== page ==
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Column: Owners should leave fashion to Tim Gunn
As a general rule, sports team owners should leave the fashion tips to Tim Gunn.
Sure, most of them are well-dressed whenever they step out in public. But they’re also at least twice as old as their players. And as anyone who has seen recent photo of Raiders boss Al Davis knows, what might have been hip when he was a kid won’t cut it with kids today.
For that reason alone, Panthers owner Jerry Richardson should have known better than to wade across the generational minefield and tell top-draft pick and potential franchise savior Cam Newton to stay out of tattoo parlors and keep his hair short. The only thing Richardson accomplished by telling Newton how to look was to make himself look grumpy. .
During an appearance the “Charlie Rose Show,” the Panthers owner recalled a conversation he had with Newton last spring.
“He was dressed perfectly. I said, `Do you have any tattoos.’ He said, `No sir, I don’t have any.’ I said, `Do you have any piercings?’ He said, `No sir.’ I said, `We want to keep it that way.’ “
A moment later, the host weighed in. “You sound like Lombardi,” Rose said.
“No,” Richardson demurred, “I just sound reasonable to me.”
Actually, Richardson sounded exactly like the imperious, 75-year-old multimillionaire businessman that he is. Never mind that scores of players in the league have tattoos, including several of Carolina’s most popular ones, or that more than a few Panther fans are among the 45 million Americans sporting _ as youngsters call it _ body art.
When you own the franchise and you’re trying to sell tickets for a team that went 2-14 last season and made the playoffs four times since being purchased in 1995, you can suggest players help out by doing just about anything. Former Oakland A’s owner Charlie O. Finley tried it. He paid players to grow mustaches, then shave them off and once offered pitcher Vida Blue a few hundred bucks to change his first name to “True.”
Blue considered the deal for a heartbeat. “If you like the name so much,” he said, “why don’t you call yourself True O. Finley?”
Richardson’s fashion tip carried just as much weight. He couldn’t fire Newton even if his rookie quarterback arrived at practice the next day painted up like Jeremy Shockey or Steve Smith _ two of Carolina’s more colorful body artists. Not unless he was going to unload everyone else with a tattoo. And considering the long and undistinguished history owners have had imposing dress codes and their mores on players, even Richardson was too smart for that.
In maybe the most unfortunate case, the late Marge Schott once was asked whether any of her Cincinnati Reds ballplayers could wear earrings. “Only fruits wear earrings,” she replied. Schott also banned long hair, facial hair of any kind and announced in mid-season that she would fire manager Davey Johnson _ and did, even after he took the ballclub to the 1995 National League Championship Series _ mostly because she disapproved of Johnson living with his fiancee (they married later that year).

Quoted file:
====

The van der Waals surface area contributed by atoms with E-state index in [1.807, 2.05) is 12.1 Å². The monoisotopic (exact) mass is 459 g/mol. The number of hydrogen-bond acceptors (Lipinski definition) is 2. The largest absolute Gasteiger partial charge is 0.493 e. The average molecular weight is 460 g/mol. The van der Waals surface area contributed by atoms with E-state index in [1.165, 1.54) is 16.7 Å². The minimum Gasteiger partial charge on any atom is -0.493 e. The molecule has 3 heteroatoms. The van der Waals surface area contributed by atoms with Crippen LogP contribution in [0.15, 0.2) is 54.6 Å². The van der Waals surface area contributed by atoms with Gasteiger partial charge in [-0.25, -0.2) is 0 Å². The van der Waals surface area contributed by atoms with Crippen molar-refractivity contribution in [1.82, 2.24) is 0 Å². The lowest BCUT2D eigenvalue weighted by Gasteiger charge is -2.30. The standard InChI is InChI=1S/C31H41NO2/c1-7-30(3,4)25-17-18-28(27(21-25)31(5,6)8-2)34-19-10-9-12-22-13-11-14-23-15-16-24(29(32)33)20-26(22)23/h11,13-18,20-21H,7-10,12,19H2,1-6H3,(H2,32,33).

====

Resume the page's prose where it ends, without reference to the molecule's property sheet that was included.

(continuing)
Fortunately, Richardson is not that far out of touch, even though dispatches from the NFL labor talks occasionally had some players wondering.
It was said that he treated player reps, including star quarterbacks Peyton Manning and Drew Brees, so dismissively during one session that several owners apologized afterward. In that same meeting, Sean Morey, who retired because of concussions but remained part of the players’ bargaining unit, brought up the topic of injuries and how they shortened careers. Richardson listened impassively, then reportedly replied, `You guys made so much … money, if you played three years in the NFL, you should own your own … team.”
Richardson managed to do that after playing just one season with the Baltimore Colts, in 1959-60. He quit the following year after a dispute over a $250 raise and went on to make a fortune in the fast-food business.
Exactly why he figures tattoos are bad for his latest venture is anyone’s guess. Attitudes have shifted. The few people from Richardson’s generation sporting them likely got them while serving in the military or in prison. But the numbers jump to nearly 30 percent in the generation after his, and nearly 40 percent by the time you drill down into that desirable 18-25 demographic the league is always chasing.
One thing Richardson must have learned, but appears to have forgotten, is that the customer is always right.
Jim Litke is a national sports columnist for The Associated Press. Write to him at jlitke(at)ap.org. Follow him at: http:twitter.com/JimLitke.
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